Because Ted earlier notes that the Mother was in the nightclub that night but that he didn’t meet her, some casual fans have jumped on the theory that since the scene is pointless otherwise, Bump Girl must be the mother.
However, most of the more seasoned fans have come to the consensus that Bump Girl is simply a red herring; HIMYM has a recurring habit of subverting fiction tropes, often tied in to Future Ted’s recurring theme of “that’s not how it is in real life.” In real life, people don’t get over a broken heart overnight right after a seemingly healing epiphany; in real life, people don’t triumphantly push a dead Fiero to 200,000 miles; in real life, friends don’t always do the smart and thoughtful thing and tell their friends that purchasing an expensive apartment despite a horrendous interest rate and huge credit card debt is a stupid thing to do.
The trope that “Bump Girl” is riffing on is that of The Conservation of Information, also known as “Chekhov’s Gun“–you don’t show something if it’s not important. The writers are aware of this, and know that sparking a discussion is always a plus when it comes to the show. Bump Girl was thrown in to inspire that discussion, but one needs to keep in mind that “that’s not how it happens in real life,” and while she’s not technically ruled out as a candidate for “Mother,” knowing the life lessons HIMYM puts forward, it’s not a path that the writers are likely to pursue.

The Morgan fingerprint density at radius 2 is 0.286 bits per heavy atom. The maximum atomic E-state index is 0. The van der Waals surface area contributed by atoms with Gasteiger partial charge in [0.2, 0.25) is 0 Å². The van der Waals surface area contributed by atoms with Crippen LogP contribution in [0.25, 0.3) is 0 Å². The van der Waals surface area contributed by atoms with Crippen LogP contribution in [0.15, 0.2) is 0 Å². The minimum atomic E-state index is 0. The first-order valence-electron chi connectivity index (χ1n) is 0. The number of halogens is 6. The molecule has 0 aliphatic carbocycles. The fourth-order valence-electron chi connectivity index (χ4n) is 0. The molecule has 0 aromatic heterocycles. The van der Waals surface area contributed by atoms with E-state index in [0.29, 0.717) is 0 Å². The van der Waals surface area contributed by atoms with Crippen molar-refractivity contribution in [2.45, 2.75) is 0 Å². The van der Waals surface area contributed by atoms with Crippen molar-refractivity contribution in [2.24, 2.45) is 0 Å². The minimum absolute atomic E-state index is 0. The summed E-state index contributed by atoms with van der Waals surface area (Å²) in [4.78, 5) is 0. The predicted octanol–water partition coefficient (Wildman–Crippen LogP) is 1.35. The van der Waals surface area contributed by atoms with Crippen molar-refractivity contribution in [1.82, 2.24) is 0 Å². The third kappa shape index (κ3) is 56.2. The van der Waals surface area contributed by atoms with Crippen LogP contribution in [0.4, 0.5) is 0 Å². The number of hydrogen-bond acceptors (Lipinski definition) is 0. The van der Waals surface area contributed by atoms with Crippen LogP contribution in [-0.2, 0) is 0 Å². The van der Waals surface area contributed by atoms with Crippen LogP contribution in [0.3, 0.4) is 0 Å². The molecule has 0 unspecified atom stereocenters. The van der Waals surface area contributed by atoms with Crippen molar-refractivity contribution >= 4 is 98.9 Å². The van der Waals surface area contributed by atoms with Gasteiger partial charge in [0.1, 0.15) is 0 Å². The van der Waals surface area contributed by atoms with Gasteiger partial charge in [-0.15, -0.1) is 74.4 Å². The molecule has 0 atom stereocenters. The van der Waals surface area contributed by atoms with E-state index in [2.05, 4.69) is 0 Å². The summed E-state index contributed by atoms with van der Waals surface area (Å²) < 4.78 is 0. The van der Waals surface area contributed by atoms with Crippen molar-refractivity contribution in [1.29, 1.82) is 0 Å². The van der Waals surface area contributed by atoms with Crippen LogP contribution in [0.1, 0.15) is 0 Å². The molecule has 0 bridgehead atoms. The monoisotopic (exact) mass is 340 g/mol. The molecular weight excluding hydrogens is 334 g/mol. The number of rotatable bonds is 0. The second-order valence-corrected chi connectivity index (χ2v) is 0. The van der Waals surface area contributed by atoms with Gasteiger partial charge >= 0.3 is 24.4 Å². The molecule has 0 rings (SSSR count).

Stella saying she was at a St. Patrick’s Day party only contributes to this theory considering her inclusion in the general storyline surrounding the yellow umbrella (which Ted picked up from the bar after that party.)
Is Robin/Victoria/Wendy the Waitress/Coat-check girl the mother?
As for Robin, we learned it in episode one. “That’s how I met, your aunt Robin.” Radnor and Smulders chemistry is so good that fans have kept trying to figure out ways to justify her being the mother.
No, “Aunt Robin” doesn’t necessarily mean he’s married to Robin’s sister. Future Ted also refers to “Uncle Barney,” “Uncle Marshall,” and “Aunt Lily,” meaning that his kids employ the custom of referring to their father’s close friends as “aunts” and “uncles.”
Further proof that Robin is not the mother is in “Something Blue,” where Future Ted’s closing narration not only establishes that he had not yet met the mother at the time of Marshall and Lily’s wedding, but also that Robin and the mother are two separate people.